I Put These Pants on for Nothing – The Other Side of Sailing Life

I Put These Pants on for Nothing – The Other Side of Sailing Life

There are two sides to cruising life.  One side, the dreamy side, is all rainbows, fair winds and seahorses. The other side is the prep, planning and work that goes into making the dream (and the next destination) possible.  One doesn’t exist without the other.

Now that we’ve transited the Panama Canal and we’re sitting in the Pacific Ocean, we have a long list of “to do’s” before we can go sailing off into the South Pacific sunset.

So, without further ado…click the play button and join us for some “typical” cruiser days.

And so, this is the other side of cruising life.  The seemingly simple errands and tasks that somehow eat up days that can quickly turn into weeks.  Luckily, we’ve got an extra fire burning under our backsides…a schedule!

I know we always say schedules are the enemy but, in this case, it’s our absolute positive motivation. Because spoiler alert, we have some very special guests joining us next week.  So stay tuned!

Please and Thank You

If you’ve been following along now for a while now you may have noticed us mention our Say Thanks page.  It’s a page dedicated to all the different ways you can help keep these videos and posts flowing.  If you enjoy our videos, find them helpful, entertaining or useful then please click over and check it out.  You’ll notice most ways don’t cost you a penny but make a big difference to us.  And for that, we thank you!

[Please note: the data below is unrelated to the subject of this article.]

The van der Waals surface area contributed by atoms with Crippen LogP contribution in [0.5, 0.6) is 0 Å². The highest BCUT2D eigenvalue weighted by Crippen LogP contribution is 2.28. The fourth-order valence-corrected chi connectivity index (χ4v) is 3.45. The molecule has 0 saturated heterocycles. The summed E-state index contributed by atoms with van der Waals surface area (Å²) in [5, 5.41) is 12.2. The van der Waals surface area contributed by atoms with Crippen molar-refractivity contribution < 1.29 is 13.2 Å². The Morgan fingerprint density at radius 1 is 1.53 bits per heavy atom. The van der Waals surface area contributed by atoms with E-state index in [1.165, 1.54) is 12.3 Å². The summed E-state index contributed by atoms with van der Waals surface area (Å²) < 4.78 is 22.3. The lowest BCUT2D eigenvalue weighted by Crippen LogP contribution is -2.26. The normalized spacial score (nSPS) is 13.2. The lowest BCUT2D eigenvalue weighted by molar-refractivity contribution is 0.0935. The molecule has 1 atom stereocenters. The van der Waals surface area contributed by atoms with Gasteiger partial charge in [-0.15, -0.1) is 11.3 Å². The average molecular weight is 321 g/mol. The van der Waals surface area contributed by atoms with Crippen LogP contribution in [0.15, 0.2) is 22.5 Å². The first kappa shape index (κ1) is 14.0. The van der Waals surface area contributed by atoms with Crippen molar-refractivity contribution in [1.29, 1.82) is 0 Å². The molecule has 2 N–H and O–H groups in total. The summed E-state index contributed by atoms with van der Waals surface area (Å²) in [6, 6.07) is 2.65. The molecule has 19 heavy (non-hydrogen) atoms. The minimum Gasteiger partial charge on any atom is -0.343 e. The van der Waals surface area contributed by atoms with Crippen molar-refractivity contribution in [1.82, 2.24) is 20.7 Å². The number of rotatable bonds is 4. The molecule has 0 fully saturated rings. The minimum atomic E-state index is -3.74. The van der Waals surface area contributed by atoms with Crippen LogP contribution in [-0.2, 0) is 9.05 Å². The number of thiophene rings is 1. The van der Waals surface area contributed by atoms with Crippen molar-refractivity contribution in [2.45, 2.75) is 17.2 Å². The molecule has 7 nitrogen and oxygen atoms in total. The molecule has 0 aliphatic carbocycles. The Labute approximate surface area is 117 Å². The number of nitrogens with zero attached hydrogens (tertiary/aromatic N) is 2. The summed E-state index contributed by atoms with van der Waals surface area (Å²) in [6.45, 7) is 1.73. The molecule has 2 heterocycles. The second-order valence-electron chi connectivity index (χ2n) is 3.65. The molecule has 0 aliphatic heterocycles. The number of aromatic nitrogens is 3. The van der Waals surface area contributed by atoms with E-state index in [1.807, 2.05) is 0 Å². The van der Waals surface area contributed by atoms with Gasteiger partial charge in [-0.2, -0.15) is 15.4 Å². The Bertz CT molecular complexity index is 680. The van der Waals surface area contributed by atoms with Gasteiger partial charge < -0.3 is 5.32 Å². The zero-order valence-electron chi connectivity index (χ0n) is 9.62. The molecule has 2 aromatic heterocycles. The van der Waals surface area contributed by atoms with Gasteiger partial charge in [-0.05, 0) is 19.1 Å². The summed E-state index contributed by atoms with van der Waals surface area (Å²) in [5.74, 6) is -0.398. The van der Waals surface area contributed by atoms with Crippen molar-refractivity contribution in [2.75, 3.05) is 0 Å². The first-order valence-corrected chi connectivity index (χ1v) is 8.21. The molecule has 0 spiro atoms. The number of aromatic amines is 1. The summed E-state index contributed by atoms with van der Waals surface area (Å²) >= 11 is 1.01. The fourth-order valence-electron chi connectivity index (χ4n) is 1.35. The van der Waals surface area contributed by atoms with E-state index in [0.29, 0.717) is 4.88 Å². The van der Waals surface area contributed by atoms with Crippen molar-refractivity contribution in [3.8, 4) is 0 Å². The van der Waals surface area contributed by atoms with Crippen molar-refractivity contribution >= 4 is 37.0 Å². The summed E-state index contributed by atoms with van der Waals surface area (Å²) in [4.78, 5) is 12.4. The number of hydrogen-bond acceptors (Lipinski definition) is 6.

Tidbits from this episode

Mast work is seriously no fun in rocky waters…but it’s good heavy weather training.  If I ever have to go up the mast while at sea in an emergency, I’ll know to expect a wild ride.

Tides on the Pacific side of Panama are 18-20 feet, choose your dinghy placement carefully.  It’s crazy (and scary) to watch it all change so quickly.

crazy tides and dinghy docks in Panama City

crazy tides and dinghy docks in Panama City

crazy tides and dinghy docks in Panama City

Las Brisas anchorage does have a beautiful view of the city.  We lucked out with a few calm days and the huge bay is perfect for paddle boarding. But with dramatic tides come dramatic currents. I suggest paddling at slack tide.

stand up paddle boarding panama city

General, unsolicited life advice:  Ice cream makes everything better.

ice cream makes everything better

When In doubt, follow the cats lead.